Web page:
March 1, 2023

Today's Topics

Hello! The White House is doing its best impression of a disgruntled parent trying to cut down on kids’ screentime, giving all government agencies 30 days to delete TikTok from their devices. Today we're exploring:

  • Going gray: Japan's population problem.
  • Unleash the beast: Monster Beverage Corp. just keeps growing.
  • Pillow tax: Even the Tooth Fairy can't fight inflation.
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Japan's birth rate fell to its lowest level on record last year, with the country welcoming just 799,728 newborns in 2022, a 5% fall on the prior year. That fact alone would be enough to have demographers worried, but the nation also recorded 1.58 million deaths, a figure up 9% year-on-year, accelerating the decline of Japan’s native population.

Baby boomers wanted

Elon Musk’s tweet that “Japan will eventually cease to exist” if this trend continues is perhaps a bit overstated, as it remains the 11th most populous country in the world with ~126m inhabitants. However, Japan's naturally shrinking population, which it's had for ~15 years, still causes many concerns.

Most obvious is the economic burden that an aging population puts on a smaller workforce. Fewer workers means fewer taxpayers to support retirees. That’s not a problem Japan is facing alone, as people globally are living longer and birth rates are falling — but nowhere is the issue as acute as in Japan. The country currently has the world’s oldest population, with a third of its citizens already over the age of 65.

Fumio Kishida, Japan’s prime minister, hopes to reverse this trend. He’s looking to implement an “unprecedented” set of measures that would focus on child-rearing policies, including increased economic support for parents, child care services and reformed working styles. Of course, these policies will take decades to solve what is a more immediate problem — a quicker fix could be a greater openness towards immigration.

Monster Beverage Corporation, often cited as the best-performing US stock of the century, saw its shares slide ~4% last night on the back of a disappointing annual update.

Net income in 2022 was down some 13.5% to $1.19 billion compared to the year before, though the energy drink giant managed to maintain its impressive streak of revenue growth which now stretches back 3 decades.

Unleash the beast

The drinks company started life in the 1930s as Hansen’s Natural, a family-run fruit juice firm in Southern California. However, after 70 or so years in the juice and soda game, the company decided to launch an energy drink in 2002, creating a Monster that would go on to define the brand.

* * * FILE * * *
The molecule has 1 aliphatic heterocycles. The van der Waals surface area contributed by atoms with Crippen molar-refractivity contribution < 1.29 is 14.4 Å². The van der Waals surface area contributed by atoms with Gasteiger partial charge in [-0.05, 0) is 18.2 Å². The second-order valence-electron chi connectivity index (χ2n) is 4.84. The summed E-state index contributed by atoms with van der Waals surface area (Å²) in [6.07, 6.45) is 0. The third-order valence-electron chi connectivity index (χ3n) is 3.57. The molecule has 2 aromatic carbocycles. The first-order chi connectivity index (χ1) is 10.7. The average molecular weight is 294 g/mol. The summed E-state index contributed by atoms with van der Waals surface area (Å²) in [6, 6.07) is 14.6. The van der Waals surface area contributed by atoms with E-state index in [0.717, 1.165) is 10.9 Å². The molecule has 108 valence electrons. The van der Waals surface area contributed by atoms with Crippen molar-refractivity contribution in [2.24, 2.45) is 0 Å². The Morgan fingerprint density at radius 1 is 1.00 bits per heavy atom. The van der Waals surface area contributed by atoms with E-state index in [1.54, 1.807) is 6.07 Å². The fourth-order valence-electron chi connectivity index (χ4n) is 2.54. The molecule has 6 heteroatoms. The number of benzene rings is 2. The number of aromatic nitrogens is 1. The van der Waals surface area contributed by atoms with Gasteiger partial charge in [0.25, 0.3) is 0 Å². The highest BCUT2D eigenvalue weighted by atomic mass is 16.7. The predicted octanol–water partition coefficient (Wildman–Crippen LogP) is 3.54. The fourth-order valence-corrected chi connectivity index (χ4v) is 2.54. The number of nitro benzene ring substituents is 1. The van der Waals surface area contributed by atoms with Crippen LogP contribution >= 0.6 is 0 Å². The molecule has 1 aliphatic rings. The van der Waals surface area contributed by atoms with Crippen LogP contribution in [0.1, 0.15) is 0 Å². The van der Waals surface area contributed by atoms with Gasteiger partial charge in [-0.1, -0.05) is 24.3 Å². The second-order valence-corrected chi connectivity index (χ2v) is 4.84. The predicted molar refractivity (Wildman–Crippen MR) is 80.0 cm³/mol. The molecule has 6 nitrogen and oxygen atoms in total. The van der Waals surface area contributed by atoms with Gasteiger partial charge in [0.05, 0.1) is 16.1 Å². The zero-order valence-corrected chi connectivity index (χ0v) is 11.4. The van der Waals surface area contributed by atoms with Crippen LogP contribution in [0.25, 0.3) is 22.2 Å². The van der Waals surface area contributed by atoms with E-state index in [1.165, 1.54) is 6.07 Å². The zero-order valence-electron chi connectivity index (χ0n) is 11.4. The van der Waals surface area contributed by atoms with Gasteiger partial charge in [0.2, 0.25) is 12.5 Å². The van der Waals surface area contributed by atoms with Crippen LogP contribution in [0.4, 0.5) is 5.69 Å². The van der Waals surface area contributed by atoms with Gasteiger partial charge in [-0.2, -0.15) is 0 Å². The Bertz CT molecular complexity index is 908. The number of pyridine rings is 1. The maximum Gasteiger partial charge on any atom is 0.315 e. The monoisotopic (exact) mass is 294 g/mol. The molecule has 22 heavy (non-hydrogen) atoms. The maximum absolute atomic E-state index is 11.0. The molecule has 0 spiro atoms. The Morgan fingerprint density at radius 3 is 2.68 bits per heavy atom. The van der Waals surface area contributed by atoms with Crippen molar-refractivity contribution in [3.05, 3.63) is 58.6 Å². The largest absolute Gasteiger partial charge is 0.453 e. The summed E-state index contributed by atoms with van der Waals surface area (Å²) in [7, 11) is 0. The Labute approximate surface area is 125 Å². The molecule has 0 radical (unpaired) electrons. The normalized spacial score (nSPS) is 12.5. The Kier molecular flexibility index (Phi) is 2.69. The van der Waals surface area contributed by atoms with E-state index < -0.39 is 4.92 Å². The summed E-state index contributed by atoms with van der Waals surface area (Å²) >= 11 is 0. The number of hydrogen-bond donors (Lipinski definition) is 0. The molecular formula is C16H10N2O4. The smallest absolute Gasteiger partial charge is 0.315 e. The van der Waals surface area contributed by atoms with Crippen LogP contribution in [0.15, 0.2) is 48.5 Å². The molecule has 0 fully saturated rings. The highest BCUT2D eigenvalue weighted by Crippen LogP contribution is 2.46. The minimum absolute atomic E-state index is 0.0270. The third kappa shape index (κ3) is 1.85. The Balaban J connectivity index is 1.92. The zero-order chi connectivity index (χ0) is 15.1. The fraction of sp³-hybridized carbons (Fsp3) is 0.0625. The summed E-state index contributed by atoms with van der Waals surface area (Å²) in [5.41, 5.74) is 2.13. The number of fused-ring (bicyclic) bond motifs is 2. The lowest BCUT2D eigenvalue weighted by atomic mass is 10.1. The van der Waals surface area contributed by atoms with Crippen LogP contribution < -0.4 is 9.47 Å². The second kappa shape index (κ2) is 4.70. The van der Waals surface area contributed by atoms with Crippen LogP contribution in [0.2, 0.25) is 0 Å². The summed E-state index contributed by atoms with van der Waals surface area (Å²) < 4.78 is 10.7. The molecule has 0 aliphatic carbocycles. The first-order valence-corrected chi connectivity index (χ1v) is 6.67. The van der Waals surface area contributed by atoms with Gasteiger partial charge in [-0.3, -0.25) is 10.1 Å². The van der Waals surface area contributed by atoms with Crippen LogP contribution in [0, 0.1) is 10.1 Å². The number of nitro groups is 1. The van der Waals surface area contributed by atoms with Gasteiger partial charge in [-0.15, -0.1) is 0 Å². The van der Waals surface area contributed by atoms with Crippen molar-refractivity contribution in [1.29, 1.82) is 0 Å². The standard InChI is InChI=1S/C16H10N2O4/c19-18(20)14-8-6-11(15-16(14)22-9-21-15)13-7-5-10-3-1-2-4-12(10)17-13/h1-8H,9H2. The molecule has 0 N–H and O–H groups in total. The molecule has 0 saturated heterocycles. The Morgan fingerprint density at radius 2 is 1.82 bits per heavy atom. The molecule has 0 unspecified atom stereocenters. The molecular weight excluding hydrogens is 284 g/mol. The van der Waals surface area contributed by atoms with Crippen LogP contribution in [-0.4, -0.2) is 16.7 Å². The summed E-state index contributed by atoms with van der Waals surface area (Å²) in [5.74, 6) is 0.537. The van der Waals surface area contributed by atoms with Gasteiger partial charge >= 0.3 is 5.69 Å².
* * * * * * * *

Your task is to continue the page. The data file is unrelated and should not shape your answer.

In 2002, the company netted just $92m in sales, a figure that rocketed past the $1 billion mark just 6 years later, and has since climbed to a whopping $6.3 billion in 2022. Hansen’s became Monster Beverage Corp. in 2012 when the energy drink’s status as its star seller was firmly established, and a strategic partnership with Coca-Cola followed in 2015.

With festivals, an F1 racing team, a smattering of global soccer sides, and over 11 billion cans sold last year, Red Bull is the loudest (all things relative) of the two big brands in the energy drink space. However, Monster’s slightly quieter approach has worked wonders. A theoretical $100 investment in MNST at the turn of the century would now be worth ~$113k, over 5x the return on the same investment in Apple.

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Pillow tax

Compensating children for losing teeth just got a lot more costly for the Tooth Fairy, with the average payout up to $6.23 in 2023 according to the latest annual poll.

The earliest reference to the “Tooth Fairy” that we know of today cropped up in the Chicago Tribune in 1908 as parental advice for helping children through the tooth-losing process. However, some trace the practice to the “tand-fe” — or tooth fee — that Norse people would pay to children after their first loss, though the vikings likely weren’t shilling out more than $6 a tooth.

Delta Dental conducts its Original Tooth Fairy Poll every year, asking 1,000 parents across the US how much their children are getting for each tooth. 2023’s figure came in 87 cents higher than last year’s, confirming that no one, not even the Tooth Fairy, is escaping the impact of inflation.

Given that children typically lose all 20 of their milk teeth, parents adhering to the “average” will end up paying out a whopping $124.60. For context, in 1998 each tooth was rewarded just $1.30 on average, making a full "mouth" worth $26.

Go deeper: explore the poll’s findings and their surprising correlation with the S&P 500 here.

More Data

Boeing engineers have just broken the paper plane flight distance, sending a folded sheet 88.3 meters (almost 290 feet).

• Interesting analysis and data on the 10 worst-paying majors.

• Electric vehicle company Rivian reported it lost some $6.8bn last year, as supply chain problems held production back, sending shares down 8% at the time of writing.

• In preparation for the 95th Academy Awards, explore this year's unusually populist nominees list.


• Charting the rise of tying the knot in Vegas.

• As TIME is set to celebrate its 100th birthday, check out a century of the magazine's front covers.

Off the charts: McDonald’s just announced it will be expanding its collaborative trial with which sweet treat maker across 160 restaurants? Hint: we charted about the test run when it was first launched in October 2022. [Answer below].

Answer here.

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